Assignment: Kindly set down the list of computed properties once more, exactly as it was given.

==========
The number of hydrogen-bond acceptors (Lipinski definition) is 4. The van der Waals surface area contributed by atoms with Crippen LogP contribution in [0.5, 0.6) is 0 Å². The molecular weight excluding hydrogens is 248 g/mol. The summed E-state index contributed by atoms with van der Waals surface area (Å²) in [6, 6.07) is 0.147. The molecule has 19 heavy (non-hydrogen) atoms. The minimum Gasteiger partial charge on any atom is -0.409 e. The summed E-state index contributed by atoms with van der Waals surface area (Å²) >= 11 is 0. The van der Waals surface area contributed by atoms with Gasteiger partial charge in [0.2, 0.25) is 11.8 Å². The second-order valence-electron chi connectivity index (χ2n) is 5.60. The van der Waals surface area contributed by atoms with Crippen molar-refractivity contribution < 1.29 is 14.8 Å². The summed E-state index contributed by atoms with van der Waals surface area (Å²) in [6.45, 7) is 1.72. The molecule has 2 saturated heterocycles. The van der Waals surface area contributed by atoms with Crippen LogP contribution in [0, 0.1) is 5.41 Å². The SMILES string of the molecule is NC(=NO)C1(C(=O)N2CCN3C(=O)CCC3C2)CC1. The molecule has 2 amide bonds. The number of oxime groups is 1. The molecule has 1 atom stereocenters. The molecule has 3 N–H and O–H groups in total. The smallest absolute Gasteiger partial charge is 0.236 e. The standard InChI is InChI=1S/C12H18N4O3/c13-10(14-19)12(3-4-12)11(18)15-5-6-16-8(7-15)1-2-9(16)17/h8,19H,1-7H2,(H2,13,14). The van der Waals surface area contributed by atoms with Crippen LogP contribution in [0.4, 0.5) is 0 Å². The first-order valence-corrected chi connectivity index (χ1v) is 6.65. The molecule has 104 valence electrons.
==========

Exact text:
The number of hydrogen-bond acceptors (Lipinski definition) is 4. The van der Waals surface area contributed by atoms with Crippen LogP contribution in [0.5, 0.6) is 0 Å². The molecular weight excluding hydrogens is 248 g/mol. The summed E-state index contributed by atoms with van der Waals surface area (Å²) in [6, 6.07) is 0.147. The molecule has 19 heavy (non-hydrogen) atoms. The minimum Gasteiger partial charge on any atom is -0.409 e. The summed E-state index contributed by atoms with van der Waals surface area (Å²) >= 11 is 0. The van der Waals surface area contributed by atoms with Gasteiger partial charge in [0.2, 0.25) is 11.8 Å². The second-order valence-electron chi connectivity index (χ2n) is 5.60. The van der Waals surface area contributed by atoms with Crippen molar-refractivity contribution < 1.29 is 14.8 Å². The summed E-state index contributed by atoms with van der Waals surface area (Å²) in [6.45, 7) is 1.72. The molecule has 2 saturated heterocycles. The van der Waals surface area contributed by atoms with Crippen LogP contribution in [0, 0.1) is 5.41 Å². The SMILES string of the molecule is NC(=NO)C1(C(=O)N2CCN3C(=O)CCC3C2)CC1. The molecule has 2 amide bonds. The number of oxime groups is 1. The molecule has 1 atom stereocenters. The molecule has 3 N–H and O–H groups in total. The smallest absolute Gasteiger partial charge is 0.236 e. The standard InChI is InChI=1S/C12H18N4O3/c13-10(14-19)12(3-4-12)11(18)15-5-6-16-8(7-15)1-2-9(16)17/h8,19H,1-7H2,(H2,13,14). The van der Waals surface area contributed by atoms with Crippen LogP contribution in [0.4, 0.5) is 0 Å². The first-order valence-corrected chi connectivity index (χ1v) is 6.65. The molecule has 104 valence electrons.